2024 Investiture Information

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PhD Thesis Defense: Alejandra Vanessa Cuervo Covian



1:00pm - 2:00pm ET


For info on how to attend this videoconference, please email alejandra.v.cuervo.covian.TH@dartmouth.edu

"Phase Stability and Optical Properties of GeSn Nanostructures"


The alloys of Sn and Ge have many different applications. Materials and nanomaterials utilizing these alloys have applications in areas that range from telecommunications to MWIR detection, lasing, photonic integration towards optoelectronic ICs, and quantum computing, just to mention a few. Moreover, Sn-rich Ge alloys have attracted much attention since they are a potentially new family of quantum materials, including topological insulators and Dirac semimetals. In this thesis, we discuss the phase stability and the material properties of GeSn nanostructures. Furthermore, we explore novel materials with high at % Sn by breaking the solubility limit of Sn on Ge of < 1% at. Sn, using various techniques.

First, we will present an overview of band engineered Ge and GeSn films crystallized at low temperature, highlighting the good quality of the films. The films present large grains, high contents of Sn (up to ~14%, effectively achieving a direct bandgap) and high thermal stability. We proceed to discuss a more novel approach of integrating more Sn into Ge via Nanodot Induced Composition Enhancement. Using this method, we demonstrate GeSn with 26 at % Sn and with photoluminescence at λ=3-4 µm at room temperature. We also investigate SnGe alloys (GeSn with a high content at %Sn) with Ge contents of 10% and 5% Ge. For the case of 5% nominal Ge concentration, we observe the first instance of a reversed phase transformation of beta to alpha Sn at high temperature. To have a better understanding of the material system, we highlight some of our efforts investigating the effects of local ordering to achieve a high concentration of Sn. To do this, we study the tendency of Sn to cluster or de-cluster, and we analyze the Raman spectra of GeSn thin films with different compositions. Finally, we present some PL studies done on other material systems that can potentially be hybrid-integrated with silicon photonics, including one for an AlGaAs Coupled Multiple Quantum Well and one for a GaSb core optical fiber. Throughout the whole presentation, material characterization techniques are demonstrated to correlate the microstructure of materials with their physical and optical properties.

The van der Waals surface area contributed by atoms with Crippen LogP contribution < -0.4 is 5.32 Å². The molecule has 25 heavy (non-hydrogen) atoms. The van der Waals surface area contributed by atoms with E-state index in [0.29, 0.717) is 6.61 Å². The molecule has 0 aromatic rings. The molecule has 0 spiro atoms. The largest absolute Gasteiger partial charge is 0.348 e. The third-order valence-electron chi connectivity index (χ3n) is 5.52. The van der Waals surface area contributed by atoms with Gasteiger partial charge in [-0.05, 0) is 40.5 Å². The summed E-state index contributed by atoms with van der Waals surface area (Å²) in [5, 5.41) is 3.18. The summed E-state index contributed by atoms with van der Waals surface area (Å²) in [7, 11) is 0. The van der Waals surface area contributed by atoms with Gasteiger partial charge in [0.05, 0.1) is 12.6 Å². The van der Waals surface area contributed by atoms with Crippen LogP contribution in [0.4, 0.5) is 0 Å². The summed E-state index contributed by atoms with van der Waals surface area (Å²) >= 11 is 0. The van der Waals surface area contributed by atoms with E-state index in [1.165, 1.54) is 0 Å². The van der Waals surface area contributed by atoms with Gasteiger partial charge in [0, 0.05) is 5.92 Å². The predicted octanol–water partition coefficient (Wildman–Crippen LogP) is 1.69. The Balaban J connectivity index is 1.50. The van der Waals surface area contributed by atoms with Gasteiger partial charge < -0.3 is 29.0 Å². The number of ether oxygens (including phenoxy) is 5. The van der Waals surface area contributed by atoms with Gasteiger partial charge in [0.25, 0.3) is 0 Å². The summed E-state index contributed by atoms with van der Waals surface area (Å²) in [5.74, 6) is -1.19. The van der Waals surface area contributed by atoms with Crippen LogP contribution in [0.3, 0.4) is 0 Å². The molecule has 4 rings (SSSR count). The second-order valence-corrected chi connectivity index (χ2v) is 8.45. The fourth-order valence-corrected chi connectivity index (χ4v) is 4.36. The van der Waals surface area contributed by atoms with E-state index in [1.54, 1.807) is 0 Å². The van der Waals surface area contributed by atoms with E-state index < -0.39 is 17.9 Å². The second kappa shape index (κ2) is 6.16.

Thesis Committee

  • Jifeng Liu, PhD (Chair)
  • Christopher G. Levey, PhD
  • William J. Scheideler, PhD
  • Tianshu Li, PhD


For more information, contact Daryl Laware at daryl.a.laware@dartmouth.edu.